It’ll come as no surprise to those who know me that I’m something of a Facebook junkie. I’m not a stay-at-home mom posting 20 pics of the kids wiping their noses, or the needy guy who posts his location every 5 minutes – no more than every hour, I promise – but I spend my share of time there. Sure, I went through that ugly Mafia Wars phase, but I’m over that … really!
About fifteen years ago, during the early days of the information revolution, I heard a speech from Scott McNealy, the CEO of Sun Microsystems, in which he introduced himself with the then-cryptic moniker, “firstname.lastname@example.org”.
“That’s an email address”, said McNealy, “and soon you’ll all have one.”
Sure enough, I started seeing the names with the funny symbol appearing in advertising everywhere – it was clear that Scott’s premonition was coming true. Today, I’d be thrilled to have only one – or even just five – email addresses.
As Ron White would say, I told you that story so I can tell you this one. Much like the email address – and shortly thereafter, the web site – became a ubiquitous element for businesses large and small, the Facebook fan page is now at the center of many advertising plans – even SCMO’s. But there’s one big difference between then and now – while the internet was controlled by a relatively neutral governance board, Facebook is a for-profit company, one that often has business purposes that are at odds with some of those who have come to so completely depend on the social network to attract customers.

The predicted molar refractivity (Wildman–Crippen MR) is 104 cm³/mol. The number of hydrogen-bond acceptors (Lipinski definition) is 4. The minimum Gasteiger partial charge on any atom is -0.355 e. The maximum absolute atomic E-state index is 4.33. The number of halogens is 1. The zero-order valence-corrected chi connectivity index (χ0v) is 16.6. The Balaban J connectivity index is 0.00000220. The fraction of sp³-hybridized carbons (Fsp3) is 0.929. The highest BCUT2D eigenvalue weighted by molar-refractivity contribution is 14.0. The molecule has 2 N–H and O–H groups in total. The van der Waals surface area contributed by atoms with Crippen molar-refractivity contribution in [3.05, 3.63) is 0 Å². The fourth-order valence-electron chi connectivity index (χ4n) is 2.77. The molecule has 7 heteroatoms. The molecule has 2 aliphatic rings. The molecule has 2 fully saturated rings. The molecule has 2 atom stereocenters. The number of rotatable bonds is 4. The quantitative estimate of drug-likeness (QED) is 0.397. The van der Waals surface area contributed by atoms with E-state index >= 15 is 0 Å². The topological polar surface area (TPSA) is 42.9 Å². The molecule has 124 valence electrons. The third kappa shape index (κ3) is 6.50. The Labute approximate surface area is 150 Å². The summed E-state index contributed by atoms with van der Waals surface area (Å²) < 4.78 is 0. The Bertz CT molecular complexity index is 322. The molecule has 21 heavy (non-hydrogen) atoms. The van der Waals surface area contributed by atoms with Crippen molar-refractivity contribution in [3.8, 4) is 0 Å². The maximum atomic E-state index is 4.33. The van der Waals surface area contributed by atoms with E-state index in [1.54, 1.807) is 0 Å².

A key tool for content publishers who want to raise their presence among Facebook’s near-billion users is the social reader app. If you’re a FB user, you’ve probably seen a social reader in your news feed. An entry will appear stating that so-and-so recommends an article, and when you click on it to see if you like it too, the app intercedes, wanting to access your permissions before allowing you to view the content. If you’re smart, you stop right there, but millions of people don’t – as recently as last month, for example, the Washingoton Post’s SR app was pulling in over 4 million hits a day from Facebook users.